The island of Guam, an American territory in the Pacific, is in the news again. Well known for its part in World War II – when it was occupied by the Japanese, and later liberated at considerable cost by the Americans in July and August 1944 – the island is now in the crosshairs of the North Koreans.
At present the threat to Guam by the ever-belligerent North Korean regime has only been expressed in words. Nevertheless it should be taken seriously, given North Korea’s military capability and its ability to spark a nuclear war. Moreover, North Korea is, unlike any other state, seemingly immune to diplomatic overtures.
The people of Guam are familiar with war, for the Battle of Guam saw the deaths of more than 18,000 Japanese soldiers, who fought to the bitter end rather than surrender. Guam’s residents are also overwhelmingly Catholic, for the island was, until 1898, a Spanish colony, an important stopping off point for the galleons plying their way between Mexico and the Philippines. The first cathedral was founded a year after the Spanish arrived, in 1669, and is dedicated to El Dulce Nombre de María (The Sweet Name of Mary).
So far there have been no reports of panic on the island, despite the threats from Pyongyang. Rather, the reaction has been to pray for peace in the world. Archbishop Michael Byrnes has spoken of praying for a “just resolution of differences, and prudence in both speech and action”. How wise those words are! In an age when so many speak before they think, and where so many assume that religion stokes wars and hatred, it is good to hear the perennial message of the Church, dwelling as it does on rationality and moderation in all things. In addition Guamanians have been turning in prayer to their patroness, and saying the rosary for peace.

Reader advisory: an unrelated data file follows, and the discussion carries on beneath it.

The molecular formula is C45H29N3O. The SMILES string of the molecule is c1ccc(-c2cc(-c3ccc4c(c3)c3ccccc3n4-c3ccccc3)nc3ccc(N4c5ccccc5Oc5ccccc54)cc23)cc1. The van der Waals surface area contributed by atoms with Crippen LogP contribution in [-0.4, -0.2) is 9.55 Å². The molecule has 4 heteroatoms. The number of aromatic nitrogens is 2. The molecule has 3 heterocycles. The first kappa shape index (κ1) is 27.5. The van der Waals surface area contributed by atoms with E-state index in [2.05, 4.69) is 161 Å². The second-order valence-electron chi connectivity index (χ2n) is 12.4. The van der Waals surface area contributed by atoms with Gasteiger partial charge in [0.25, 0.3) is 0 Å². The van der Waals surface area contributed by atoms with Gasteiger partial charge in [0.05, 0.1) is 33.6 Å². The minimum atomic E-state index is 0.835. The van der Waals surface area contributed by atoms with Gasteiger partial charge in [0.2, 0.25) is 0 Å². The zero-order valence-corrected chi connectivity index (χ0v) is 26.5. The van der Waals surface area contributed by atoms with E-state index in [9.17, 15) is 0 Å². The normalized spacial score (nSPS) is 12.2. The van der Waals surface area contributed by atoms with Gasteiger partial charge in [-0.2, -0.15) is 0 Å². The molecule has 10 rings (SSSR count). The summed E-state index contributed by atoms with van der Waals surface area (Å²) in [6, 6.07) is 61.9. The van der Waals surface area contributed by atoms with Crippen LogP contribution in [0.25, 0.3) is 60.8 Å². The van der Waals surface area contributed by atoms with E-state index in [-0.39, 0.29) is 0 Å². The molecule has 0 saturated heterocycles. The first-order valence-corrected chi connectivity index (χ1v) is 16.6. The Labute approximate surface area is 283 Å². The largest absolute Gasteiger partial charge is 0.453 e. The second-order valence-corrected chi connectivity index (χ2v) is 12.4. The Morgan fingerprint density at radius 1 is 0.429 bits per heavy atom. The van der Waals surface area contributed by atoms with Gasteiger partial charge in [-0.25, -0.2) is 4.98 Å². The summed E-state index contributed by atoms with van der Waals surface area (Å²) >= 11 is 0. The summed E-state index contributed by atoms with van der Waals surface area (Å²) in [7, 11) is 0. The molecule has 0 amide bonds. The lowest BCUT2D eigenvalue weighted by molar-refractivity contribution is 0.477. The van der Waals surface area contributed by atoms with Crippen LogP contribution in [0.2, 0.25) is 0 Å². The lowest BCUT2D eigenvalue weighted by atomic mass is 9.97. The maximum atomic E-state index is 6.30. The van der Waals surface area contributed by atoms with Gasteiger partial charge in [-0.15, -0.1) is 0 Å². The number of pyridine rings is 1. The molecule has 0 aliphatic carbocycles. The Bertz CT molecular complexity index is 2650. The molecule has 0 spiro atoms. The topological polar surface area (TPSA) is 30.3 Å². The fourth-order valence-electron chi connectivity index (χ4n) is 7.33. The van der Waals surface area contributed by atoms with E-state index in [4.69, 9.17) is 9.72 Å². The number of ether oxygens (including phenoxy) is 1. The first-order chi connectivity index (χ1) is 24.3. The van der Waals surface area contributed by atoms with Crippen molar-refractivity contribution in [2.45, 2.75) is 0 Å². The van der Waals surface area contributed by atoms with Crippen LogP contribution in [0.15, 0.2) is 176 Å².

Those in Guam are giving the world a lesson. Calm under threat, and having known the horrors of war, devoted to peace, they show us the Catholic response to international tensions and war-mongering.
No one, in Pyongyang or elsewhere, should use the threat of war as an instrument of policy, and we should all be quick to rebuke those who do. As Blessed Paul VI said, when addressing the United Nations in October 1965: “It is enough to recall that the blood of millions, countless unheard-of sufferings, useless massacres and frightening ruins have sanctioned the agreement that unites you with an oath that ought to change the future history of the world: never again war, never again war!”
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